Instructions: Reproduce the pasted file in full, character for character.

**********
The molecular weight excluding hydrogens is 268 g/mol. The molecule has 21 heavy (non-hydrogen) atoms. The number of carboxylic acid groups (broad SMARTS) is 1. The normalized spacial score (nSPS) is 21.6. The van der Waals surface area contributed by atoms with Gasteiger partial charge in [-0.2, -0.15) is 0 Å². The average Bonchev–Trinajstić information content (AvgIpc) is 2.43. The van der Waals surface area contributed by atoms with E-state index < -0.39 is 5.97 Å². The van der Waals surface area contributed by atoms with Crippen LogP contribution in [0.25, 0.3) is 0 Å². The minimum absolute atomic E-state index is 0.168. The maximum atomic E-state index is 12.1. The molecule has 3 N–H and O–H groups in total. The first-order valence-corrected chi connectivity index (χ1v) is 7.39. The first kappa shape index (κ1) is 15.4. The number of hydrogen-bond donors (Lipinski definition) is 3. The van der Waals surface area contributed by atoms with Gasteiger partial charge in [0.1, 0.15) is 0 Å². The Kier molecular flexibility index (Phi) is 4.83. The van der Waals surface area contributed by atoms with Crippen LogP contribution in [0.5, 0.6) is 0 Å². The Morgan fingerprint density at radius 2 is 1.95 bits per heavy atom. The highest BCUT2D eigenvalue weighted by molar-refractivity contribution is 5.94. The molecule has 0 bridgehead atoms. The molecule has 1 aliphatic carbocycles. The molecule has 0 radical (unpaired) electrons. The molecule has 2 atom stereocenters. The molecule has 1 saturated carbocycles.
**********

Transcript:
The molecular weight excluding hydrogens is 268 g/mol. The molecule has 21 heavy (non-hydrogen) atoms. The number of carboxylic acid groups (broad SMARTS) is 1. The normalized spacial score (nSPS) is 21.6. The van der Waals surface area contributed by atoms with Gasteiger partial charge in [-0.2, -0.15) is 0 Å². The average Bonchev–Trinajstić information content (AvgIpc) is 2.43. The van der Waals surface area contributed by atoms with E-state index < -0.39 is 5.97 Å². The van der Waals surface area contributed by atoms with Crippen LogP contribution in [0.25, 0.3) is 0 Å². The minimum absolute atomic E-state index is 0.168. The maximum atomic E-state index is 12.1. The molecule has 3 N–H and O–H groups in total. The first-order valence-corrected chi connectivity index (χ1v) is 7.39. The first kappa shape index (κ1) is 15.4. The number of hydrogen-bond donors (Lipinski definition) is 3. The van der Waals surface area contributed by atoms with Gasteiger partial charge in [0.1, 0.15) is 0 Å². The Kier molecular flexibility index (Phi) is 4.83. The van der Waals surface area contributed by atoms with Crippen LogP contribution in [0.5, 0.6) is 0 Å². The Morgan fingerprint density at radius 2 is 1.95 bits per heavy atom. The highest BCUT2D eigenvalue weighted by molar-refractivity contribution is 5.94. The molecule has 0 bridgehead atoms. The molecule has 1 aliphatic carbocycles. The molecule has 0 radical (unpaired) electrons. The molecule has 2 atom stereocenters. The molecule has 1 saturated carbocycles.